Inside Mountain View

MV actress/playwright Garvin wins NY festival award for

MV actress/playwright Garvin wins NY festival award for "Corners Grove"


Courtesy of Undiscovered Countries
Kaela Mei-Shing Garvin received a New York arts festival award for a featured role in “Corners Grove,” a play she wrote.

New York recognized that one of Mountain View’s own can “make it there” when the Planet C...

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Rotarians enjoy Ansel Adams retrospective


U.S. National Archives
Art history lecturer Kay Payne showcased Ansel Adams’ work, including the above photo, “Glacier National Park” (1941), in her Dec. 12 presentation for the Rotary Club of Los Altos.

Los Altos resident Kay Payne, art history lecturer in charge of the Community Speakers’ Program for San Francisco’s Fine Arts Museums, presented a retrospective of famed photographer Ansel Adams’ work for members of the Rotary Club of Los Altos Dec. 12.

“I knew my destiny when I first visited Yosemite,” said Adams, who became the unofficial champion of America’s national parks.

According to Payne, in 1916, the 14-year-old Adams received his first Kodak Brownie Box Camera. From his perch atop a crumbling tree stump in Yosemite, he unexpectedly tumbled while snapping a shot of the forest upside down – a new way of looking at nature. Every year thereafter, he returned to Yosemite, eventually composing a visual diary of its wilderness.

With his early 1921 “Lodgepole Pines” shot, Adams felt “a photo should look like a watercolor,” Payne said. Later he sought clarity, so he used a standard K2 yellow filter on Half Dome, gleaming in the sun and partly obscured in shadow. In his 1927 “Monolith,” he progressed to a red filter and reduced the exposure by a factor of 14 to enhance the tonal values, thus intensifying its emotional impact.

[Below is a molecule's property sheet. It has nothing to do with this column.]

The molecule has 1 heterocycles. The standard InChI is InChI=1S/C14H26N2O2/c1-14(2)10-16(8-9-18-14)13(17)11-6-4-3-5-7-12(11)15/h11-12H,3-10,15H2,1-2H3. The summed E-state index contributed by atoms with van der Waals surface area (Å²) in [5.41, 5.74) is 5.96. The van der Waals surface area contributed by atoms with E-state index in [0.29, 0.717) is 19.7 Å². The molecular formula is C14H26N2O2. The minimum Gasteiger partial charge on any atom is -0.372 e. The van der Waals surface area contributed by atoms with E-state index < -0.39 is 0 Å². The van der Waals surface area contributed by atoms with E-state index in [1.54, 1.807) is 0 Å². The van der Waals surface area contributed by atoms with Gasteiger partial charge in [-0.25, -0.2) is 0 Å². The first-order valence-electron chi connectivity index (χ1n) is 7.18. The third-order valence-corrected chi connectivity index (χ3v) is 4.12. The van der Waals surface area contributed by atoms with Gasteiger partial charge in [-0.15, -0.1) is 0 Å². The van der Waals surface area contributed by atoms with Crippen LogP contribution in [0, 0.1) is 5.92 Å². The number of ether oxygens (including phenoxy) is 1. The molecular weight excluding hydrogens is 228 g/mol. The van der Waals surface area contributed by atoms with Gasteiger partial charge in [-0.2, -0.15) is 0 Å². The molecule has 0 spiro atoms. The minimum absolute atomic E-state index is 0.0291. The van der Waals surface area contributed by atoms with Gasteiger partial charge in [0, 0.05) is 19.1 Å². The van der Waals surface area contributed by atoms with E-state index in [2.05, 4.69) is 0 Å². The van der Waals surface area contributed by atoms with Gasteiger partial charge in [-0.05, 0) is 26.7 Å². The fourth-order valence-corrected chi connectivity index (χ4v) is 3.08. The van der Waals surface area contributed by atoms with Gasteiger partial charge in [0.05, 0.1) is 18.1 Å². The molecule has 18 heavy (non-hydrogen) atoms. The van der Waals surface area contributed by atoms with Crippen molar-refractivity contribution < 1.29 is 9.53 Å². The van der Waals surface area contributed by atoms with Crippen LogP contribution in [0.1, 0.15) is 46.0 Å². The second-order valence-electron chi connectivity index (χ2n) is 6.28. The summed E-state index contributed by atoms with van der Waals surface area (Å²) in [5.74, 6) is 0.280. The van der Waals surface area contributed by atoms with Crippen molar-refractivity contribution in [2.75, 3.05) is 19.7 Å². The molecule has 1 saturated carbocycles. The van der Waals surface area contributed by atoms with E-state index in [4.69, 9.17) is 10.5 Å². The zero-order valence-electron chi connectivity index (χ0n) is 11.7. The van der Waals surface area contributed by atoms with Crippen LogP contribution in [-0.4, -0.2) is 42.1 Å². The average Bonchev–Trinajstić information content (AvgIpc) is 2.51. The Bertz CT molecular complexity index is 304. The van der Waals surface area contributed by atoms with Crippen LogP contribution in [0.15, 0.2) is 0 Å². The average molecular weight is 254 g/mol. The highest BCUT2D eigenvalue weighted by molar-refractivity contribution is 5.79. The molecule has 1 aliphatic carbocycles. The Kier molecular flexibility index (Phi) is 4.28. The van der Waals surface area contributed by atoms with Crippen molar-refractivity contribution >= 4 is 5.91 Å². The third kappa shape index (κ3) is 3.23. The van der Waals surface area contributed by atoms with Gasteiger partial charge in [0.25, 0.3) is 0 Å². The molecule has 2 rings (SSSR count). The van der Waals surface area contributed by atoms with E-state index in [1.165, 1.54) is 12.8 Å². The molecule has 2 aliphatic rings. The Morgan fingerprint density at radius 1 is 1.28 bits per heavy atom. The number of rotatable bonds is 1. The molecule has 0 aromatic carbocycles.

Adams traveled 1,200 miles through New Mexico in 1927, taking black-and-white photos. Payne said he urged his students to keep accurate records of their photographs and evaluate their compositions with large cardboard frames before wasting film. At that time, his photos sold for approximately $10, the equivalent of $160 today, Payne noted. Today his prints sell for thousands of dollars.

The father of Peter Starr, Stanford University’s famed but fallen mountain climber, asked Adams to photograph the majesty and danger of the High Sierra’s Minarets, Payne said. Adams produced a series of half-tone photographs using continuous tones from white to black to emphasize his emotional response to the wilderness. The photographer gradually developed a “zone system,” she added, to control the tonal range of his prints: technical excellence with a strong emotional interpretation. He sought a predictable result typified by radiant light. His Cadillac’s license plate touted “Zone 5,” according to Payne.

Although Adams produced approximately 3,000 color images, he felt that working in color was “like playing an untuned piano,” Payne said, for he preferred the abstract element of working in black and white. Some of his finest works, such as “El Capitan,” were shot on Polaroid Land cameras of the 1940s.

From the 1920s until his death in 1984, Adams was respected as a fervent champion of the national parks, Payne said, adding that he preferred calling them “reserves” rather than “parks,” for he felt that everyone should touch “the living rock.” He would walk for days without seeing people, cooking over a campfire and recording his impressions of untouched nature.

Mount Ansel Adams near the southeast entry to Yosemite National Park awaited its name until 1985, the first anniversary of Adams’ death.

Marlene Cowan is a member of the Rotary Club of Los Altos.